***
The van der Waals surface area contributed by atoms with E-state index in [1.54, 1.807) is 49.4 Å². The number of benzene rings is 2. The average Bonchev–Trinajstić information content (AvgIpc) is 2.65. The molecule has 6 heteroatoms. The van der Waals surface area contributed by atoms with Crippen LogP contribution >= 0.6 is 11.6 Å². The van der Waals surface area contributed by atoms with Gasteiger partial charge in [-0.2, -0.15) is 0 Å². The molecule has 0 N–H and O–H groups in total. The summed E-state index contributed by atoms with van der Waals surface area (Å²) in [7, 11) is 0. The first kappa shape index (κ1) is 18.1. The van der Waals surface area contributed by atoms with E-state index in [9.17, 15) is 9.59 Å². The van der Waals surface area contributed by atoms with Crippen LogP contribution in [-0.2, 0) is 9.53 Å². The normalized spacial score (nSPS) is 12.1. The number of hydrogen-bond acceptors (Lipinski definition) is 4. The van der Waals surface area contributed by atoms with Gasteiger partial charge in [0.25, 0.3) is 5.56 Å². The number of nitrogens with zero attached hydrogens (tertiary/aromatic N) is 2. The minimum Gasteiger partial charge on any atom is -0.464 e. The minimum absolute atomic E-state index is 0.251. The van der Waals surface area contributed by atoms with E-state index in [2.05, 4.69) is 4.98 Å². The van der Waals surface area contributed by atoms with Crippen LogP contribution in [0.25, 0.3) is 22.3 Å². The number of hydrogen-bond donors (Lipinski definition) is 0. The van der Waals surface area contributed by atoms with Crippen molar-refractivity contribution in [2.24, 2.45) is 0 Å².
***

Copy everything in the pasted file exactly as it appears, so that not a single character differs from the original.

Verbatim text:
The van der Waals surface area contributed by atoms with E-state index in [1.54, 1.807) is 49.4 Å². The number of benzene rings is 2. The average Bonchev–Trinajstić information content (AvgIpc) is 2.65. The molecule has 6 heteroatoms. The van der Waals surface area contributed by atoms with Crippen LogP contribution >= 0.6 is 11.6 Å². The van der Waals surface area contributed by atoms with Gasteiger partial charge in [-0.2, -0.15) is 0 Å². The molecule has 0 N–H and O–H groups in total. The summed E-state index contributed by atoms with van der Waals surface area (Å²) in [7, 11) is 0. The first kappa shape index (κ1) is 18.1. The van der Waals surface area contributed by atoms with E-state index in [9.17, 15) is 9.59 Å². The van der Waals surface area contributed by atoms with Crippen LogP contribution in [-0.2, 0) is 9.53 Å². The normalized spacial score (nSPS) is 12.1. The number of hydrogen-bond acceptors (Lipinski definition) is 4. The van der Waals surface area contributed by atoms with Gasteiger partial charge in [0.25, 0.3) is 5.56 Å². The number of nitrogens with zero attached hydrogens (tertiary/aromatic N) is 2. The minimum Gasteiger partial charge on any atom is -0.464 e. The minimum absolute atomic E-state index is 0.251. The van der Waals surface area contributed by atoms with E-state index in [2.05, 4.69) is 4.98 Å². The van der Waals surface area contributed by atoms with Crippen LogP contribution in [0.25, 0.3) is 22.3 Å². The number of hydrogen-bond donors (Lipinski definition) is 0. The van der Waals surface area contributed by atoms with Crippen molar-refractivity contribution in [2.24, 2.45) is 0 Å².